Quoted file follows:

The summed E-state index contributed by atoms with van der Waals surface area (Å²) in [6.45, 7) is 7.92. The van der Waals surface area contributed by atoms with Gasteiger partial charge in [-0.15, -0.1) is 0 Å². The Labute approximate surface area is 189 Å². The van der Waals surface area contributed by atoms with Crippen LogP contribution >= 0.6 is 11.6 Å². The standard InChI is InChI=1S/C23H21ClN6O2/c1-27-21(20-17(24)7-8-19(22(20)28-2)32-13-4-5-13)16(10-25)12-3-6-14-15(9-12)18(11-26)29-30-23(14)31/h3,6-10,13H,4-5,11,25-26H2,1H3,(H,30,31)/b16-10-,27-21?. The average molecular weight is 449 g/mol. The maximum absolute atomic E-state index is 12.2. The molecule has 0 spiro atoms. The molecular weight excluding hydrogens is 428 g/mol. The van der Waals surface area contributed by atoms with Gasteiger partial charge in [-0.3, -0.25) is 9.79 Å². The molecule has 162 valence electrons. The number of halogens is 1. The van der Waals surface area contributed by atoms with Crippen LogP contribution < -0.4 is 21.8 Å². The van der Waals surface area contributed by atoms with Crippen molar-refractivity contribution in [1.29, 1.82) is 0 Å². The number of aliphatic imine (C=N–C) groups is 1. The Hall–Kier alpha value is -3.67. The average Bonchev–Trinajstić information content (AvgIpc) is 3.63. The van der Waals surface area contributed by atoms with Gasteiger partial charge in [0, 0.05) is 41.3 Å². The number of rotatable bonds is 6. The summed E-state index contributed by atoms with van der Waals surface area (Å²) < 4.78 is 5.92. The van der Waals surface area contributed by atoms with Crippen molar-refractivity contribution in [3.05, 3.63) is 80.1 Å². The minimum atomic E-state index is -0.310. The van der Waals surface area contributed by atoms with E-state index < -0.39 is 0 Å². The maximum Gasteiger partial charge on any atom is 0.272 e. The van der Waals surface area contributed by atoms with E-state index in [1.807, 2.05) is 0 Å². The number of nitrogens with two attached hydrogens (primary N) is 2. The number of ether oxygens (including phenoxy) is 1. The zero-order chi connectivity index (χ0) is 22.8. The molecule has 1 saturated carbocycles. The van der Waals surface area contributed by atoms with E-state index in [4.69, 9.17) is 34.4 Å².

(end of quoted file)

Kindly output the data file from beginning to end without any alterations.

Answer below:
The summed E-state index contributed by atoms with van der Waals surface area (Å²) in [6.45, 7) is 7.92. The van der Waals surface area contributed by atoms with Gasteiger partial charge in [-0.15, -0.1) is 0 Å². The Labute approximate surface area is 189 Å². The van der Waals surface area contributed by atoms with Crippen LogP contribution >= 0.6 is 11.6 Å². The standard InChI is InChI=1S/C23H21ClN6O2/c1-27-21(20-17(24)7-8-19(22(20)28-2)32-13-4-5-13)16(10-25)12-3-6-14-15(9-12)18(11-26)29-30-23(14)31/h3,6-10,13H,4-5,11,25-26H2,1H3,(H,30,31)/b16-10-,27-21?. The average molecular weight is 449 g/mol. The maximum absolute atomic E-state index is 12.2. The molecule has 0 spiro atoms. The molecular weight excluding hydrogens is 428 g/mol. The van der Waals surface area contributed by atoms with Gasteiger partial charge in [-0.3, -0.25) is 9.79 Å². The molecule has 162 valence electrons. The number of halogens is 1. The van der Waals surface area contributed by atoms with Crippen LogP contribution < -0.4 is 21.8 Å². The van der Waals surface area contributed by atoms with Crippen molar-refractivity contribution in [1.29, 1.82) is 0 Å². The number of aliphatic imine (C=N–C) groups is 1. The Hall–Kier alpha value is -3.67. The average Bonchev–Trinajstić information content (AvgIpc) is 3.63. The van der Waals surface area contributed by atoms with Gasteiger partial charge in [0, 0.05) is 41.3 Å². The number of rotatable bonds is 6. The summed E-state index contributed by atoms with van der Waals surface area (Å²) < 4.78 is 5.92. The van der Waals surface area contributed by atoms with Crippen molar-refractivity contribution in [3.05, 3.63) is 80.1 Å². The minimum atomic E-state index is -0.310. The van der Waals surface area contributed by atoms with E-state index < -0.39 is 0 Å². The maximum Gasteiger partial charge on any atom is 0.272 e. The van der Waals surface area contributed by atoms with E-state index in [1.807, 2.05) is 0 Å². The number of nitrogens with two attached hydrogens (primary N) is 2. The number of ether oxygens (including phenoxy) is 1. The zero-order chi connectivity index (χ0) is 22.8. The molecule has 1 saturated carbocycles. The van der Waals surface area contributed by atoms with E-state index in [4.69, 9.17) is 34.4 Å².